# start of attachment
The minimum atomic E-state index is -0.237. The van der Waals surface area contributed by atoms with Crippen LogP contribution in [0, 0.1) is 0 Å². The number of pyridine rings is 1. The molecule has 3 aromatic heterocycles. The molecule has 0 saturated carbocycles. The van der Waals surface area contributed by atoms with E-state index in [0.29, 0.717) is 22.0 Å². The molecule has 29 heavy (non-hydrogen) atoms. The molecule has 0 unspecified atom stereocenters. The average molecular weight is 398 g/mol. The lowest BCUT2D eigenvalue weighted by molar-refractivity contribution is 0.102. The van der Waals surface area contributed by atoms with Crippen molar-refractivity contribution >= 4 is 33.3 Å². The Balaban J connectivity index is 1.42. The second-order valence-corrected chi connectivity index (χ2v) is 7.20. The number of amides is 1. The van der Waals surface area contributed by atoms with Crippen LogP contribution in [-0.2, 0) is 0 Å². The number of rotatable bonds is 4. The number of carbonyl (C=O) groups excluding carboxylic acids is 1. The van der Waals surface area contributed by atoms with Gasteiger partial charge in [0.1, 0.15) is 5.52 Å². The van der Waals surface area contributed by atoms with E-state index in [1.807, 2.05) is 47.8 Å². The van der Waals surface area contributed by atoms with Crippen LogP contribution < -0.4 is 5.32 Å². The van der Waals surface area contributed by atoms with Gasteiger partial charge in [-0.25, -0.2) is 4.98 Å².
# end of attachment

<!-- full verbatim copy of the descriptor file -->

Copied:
The minimum atomic E-state index is -0.237. The van der Waals surface area contributed by atoms with Crippen LogP contribution in [0, 0.1) is 0 Å². The number of pyridine rings is 1. The molecule has 3 aromatic heterocycles. The molecule has 0 saturated carbocycles. The van der Waals surface area contributed by atoms with E-state index in [0.29, 0.717) is 22.0 Å². The molecule has 29 heavy (non-hydrogen) atoms. The molecule has 0 unspecified atom stereocenters. The average molecular weight is 398 g/mol. The lowest BCUT2D eigenvalue weighted by molar-refractivity contribution is 0.102. The van der Waals surface area contributed by atoms with Crippen molar-refractivity contribution >= 4 is 33.3 Å². The Balaban J connectivity index is 1.42. The second-order valence-corrected chi connectivity index (χ2v) is 7.20. The number of amides is 1. The van der Waals surface area contributed by atoms with Crippen LogP contribution in [-0.2, 0) is 0 Å². The number of rotatable bonds is 4. The number of carbonyl (C=O) groups excluding carboxylic acids is 1. The van der Waals surface area contributed by atoms with Gasteiger partial charge in [0.1, 0.15) is 5.52 Å². The van der Waals surface area contributed by atoms with E-state index in [1.807, 2.05) is 47.8 Å². The van der Waals surface area contributed by atoms with Crippen LogP contribution < -0.4 is 5.32 Å². The van der Waals surface area contributed by atoms with Gasteiger partial charge in [-0.25, -0.2) is 4.98 Å².